What Are the Environmental Impacts of Tidal Energy?
Even though people have been exploiting sea currents for hundreds of years, tidal energy as we know it today is unknown territory in many aspects. Advanced tidal power plants have yet to become widely deployed technologies, which is why the question What are the environmental impacts of tidal energy? has yet to find a comprehensive answer. As tidal energy moves beyond the stage of prototype and demonstrative projects, researchers will be able to find out more about how this renewable source of energy impacts Mother Nature.
About Tidal Energy
For the past few years, companies from around the world have found ways to use the potential of tidal hydrokinetic energy to furnish clean, reliable power. Thus, the developing turbine structures are making generation of electricity from ocean energy economically and technologically advantageous.
With proper research, tidal energy programs could become a feasible renewable energy source, replacing the need for fuel-based energy resources, at least in part. In addition to mitigating the massive carbon dioxide production (which contributes to climate change and ocean acidification), tidal energy also decreases the risk of tragic spills associated with fossil fuel extraction.
Understanding Environmental Impacts
In spite of the many benefits of exploiting tidal power, there are negative impacts, as well. For example, the risk to the marine environment and marine mammals is largely unknown. In order to operate tidal power stations appropriately and analyze the potential contribution tidal power can make in terms of renewable energy, we must better understand the environmental impacts of this technology.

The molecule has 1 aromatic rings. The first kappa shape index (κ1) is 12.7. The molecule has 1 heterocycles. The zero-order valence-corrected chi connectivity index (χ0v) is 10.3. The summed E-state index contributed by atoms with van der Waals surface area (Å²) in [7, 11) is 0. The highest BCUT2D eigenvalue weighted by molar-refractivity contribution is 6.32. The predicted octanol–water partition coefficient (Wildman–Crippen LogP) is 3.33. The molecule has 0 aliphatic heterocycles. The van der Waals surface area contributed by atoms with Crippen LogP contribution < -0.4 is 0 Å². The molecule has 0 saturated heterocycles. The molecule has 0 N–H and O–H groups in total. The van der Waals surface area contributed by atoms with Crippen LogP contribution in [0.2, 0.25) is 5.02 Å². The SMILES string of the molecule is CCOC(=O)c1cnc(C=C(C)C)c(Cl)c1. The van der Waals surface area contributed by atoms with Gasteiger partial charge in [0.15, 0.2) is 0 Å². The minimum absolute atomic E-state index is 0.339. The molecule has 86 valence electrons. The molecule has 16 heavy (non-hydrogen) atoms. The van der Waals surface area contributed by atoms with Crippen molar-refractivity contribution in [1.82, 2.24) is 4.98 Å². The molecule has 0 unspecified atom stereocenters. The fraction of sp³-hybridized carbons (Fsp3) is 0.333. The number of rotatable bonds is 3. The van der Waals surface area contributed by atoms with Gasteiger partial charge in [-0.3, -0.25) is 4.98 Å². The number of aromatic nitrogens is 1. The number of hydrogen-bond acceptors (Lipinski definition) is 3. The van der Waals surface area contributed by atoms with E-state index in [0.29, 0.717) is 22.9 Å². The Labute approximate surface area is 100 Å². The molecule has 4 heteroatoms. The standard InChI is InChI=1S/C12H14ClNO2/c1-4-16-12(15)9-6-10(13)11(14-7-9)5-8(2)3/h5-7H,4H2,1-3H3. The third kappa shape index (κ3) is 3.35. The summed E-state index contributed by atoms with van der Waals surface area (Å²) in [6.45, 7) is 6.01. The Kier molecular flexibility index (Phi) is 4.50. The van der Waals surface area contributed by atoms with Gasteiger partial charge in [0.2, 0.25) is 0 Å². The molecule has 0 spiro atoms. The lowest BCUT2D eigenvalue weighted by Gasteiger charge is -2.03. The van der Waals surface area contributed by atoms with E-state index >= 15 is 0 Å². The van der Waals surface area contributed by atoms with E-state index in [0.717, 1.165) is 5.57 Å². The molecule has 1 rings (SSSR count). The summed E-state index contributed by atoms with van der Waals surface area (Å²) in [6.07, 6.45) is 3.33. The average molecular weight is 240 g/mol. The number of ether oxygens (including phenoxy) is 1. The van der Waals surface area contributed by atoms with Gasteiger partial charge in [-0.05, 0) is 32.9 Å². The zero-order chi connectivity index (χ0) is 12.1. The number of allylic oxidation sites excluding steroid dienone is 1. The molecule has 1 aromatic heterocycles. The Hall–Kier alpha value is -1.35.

One important mention is the difference between environmental effects and environmental impacts. On one hand, environmental effects refer to the wide range of potential interactions between tidal energy equipment and the marine ecosystems. On the other hand, environmental impacts are those particular effects that we know for sure will cause deleterious ecological alterations.
To understand the many potential environmental impacts, researchers must carefully monitor the situation via pilot-scale deployments. Tidal project and tidal device developers should pair with oceanographers to examine the collection of monitoring data, the modeling methodologies, and what the study results imply.